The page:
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No. 8: Fall 1979

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Iridium And Mass Extinctions

Alvarez and his colleagues at the University of California, while chemically analyzing a series of sedimentary strata from Italy, discovered that one layer had 25 times the concentration of iridium residing in adjacent strata. The iridium-rich layer forms the boundary between the Cretaceous and Tertiary periods, 65 million years ago. During that death-filled interval, 50% of the earth's genera were wiped out. Such are the two correlated facts: iridium increase and mass extinction. But do they have the same cause? Alvarez et al point out that iridium is rare on earth but much more common out in space. The anomalous concentration of iridium could have been injected by a massive solar flare, a big meteor impact, or come other extraterrestrial catastrophe. Thus is catastrophism being resurrected.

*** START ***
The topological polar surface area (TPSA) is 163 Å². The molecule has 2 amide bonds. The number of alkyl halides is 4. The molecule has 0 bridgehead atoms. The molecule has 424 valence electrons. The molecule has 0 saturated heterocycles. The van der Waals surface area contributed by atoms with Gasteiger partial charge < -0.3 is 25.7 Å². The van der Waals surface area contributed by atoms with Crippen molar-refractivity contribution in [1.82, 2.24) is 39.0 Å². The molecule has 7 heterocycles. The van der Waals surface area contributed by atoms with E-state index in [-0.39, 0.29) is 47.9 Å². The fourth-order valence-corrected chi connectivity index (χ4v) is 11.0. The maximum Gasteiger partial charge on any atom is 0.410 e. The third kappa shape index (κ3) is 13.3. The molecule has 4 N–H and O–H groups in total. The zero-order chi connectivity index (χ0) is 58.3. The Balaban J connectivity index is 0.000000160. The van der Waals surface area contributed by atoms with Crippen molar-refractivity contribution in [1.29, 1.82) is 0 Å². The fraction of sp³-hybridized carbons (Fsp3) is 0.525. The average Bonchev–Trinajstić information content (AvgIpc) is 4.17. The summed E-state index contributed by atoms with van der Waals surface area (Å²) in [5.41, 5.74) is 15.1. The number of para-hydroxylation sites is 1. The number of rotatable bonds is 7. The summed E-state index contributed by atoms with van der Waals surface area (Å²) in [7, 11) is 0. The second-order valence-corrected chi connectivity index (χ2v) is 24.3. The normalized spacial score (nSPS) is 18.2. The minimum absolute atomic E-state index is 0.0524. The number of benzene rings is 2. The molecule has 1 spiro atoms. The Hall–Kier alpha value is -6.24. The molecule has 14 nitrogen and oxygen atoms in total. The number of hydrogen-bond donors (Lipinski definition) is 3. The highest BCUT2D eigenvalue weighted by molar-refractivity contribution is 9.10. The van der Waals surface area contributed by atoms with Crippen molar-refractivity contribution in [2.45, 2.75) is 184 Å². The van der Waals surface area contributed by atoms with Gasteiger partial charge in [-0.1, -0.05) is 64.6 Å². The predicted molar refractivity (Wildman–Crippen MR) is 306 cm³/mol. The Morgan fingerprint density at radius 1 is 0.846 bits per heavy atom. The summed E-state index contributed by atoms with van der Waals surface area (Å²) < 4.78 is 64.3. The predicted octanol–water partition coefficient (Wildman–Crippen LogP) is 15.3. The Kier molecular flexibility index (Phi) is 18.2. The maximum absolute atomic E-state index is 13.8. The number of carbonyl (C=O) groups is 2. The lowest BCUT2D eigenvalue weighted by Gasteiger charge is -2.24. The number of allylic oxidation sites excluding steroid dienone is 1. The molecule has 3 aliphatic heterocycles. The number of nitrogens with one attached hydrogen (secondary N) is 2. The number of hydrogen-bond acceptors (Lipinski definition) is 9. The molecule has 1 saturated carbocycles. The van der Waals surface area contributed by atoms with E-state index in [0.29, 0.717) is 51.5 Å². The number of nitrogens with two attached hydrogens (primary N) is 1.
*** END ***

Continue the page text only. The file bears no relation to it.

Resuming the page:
(Anonymous; "An Iridium Clue to the Dinosaur's Demise," New Scientist, 82: 798, 1979.)

From Science Frontiers #8, Fall 1979. 1979-2000 William R. Corliss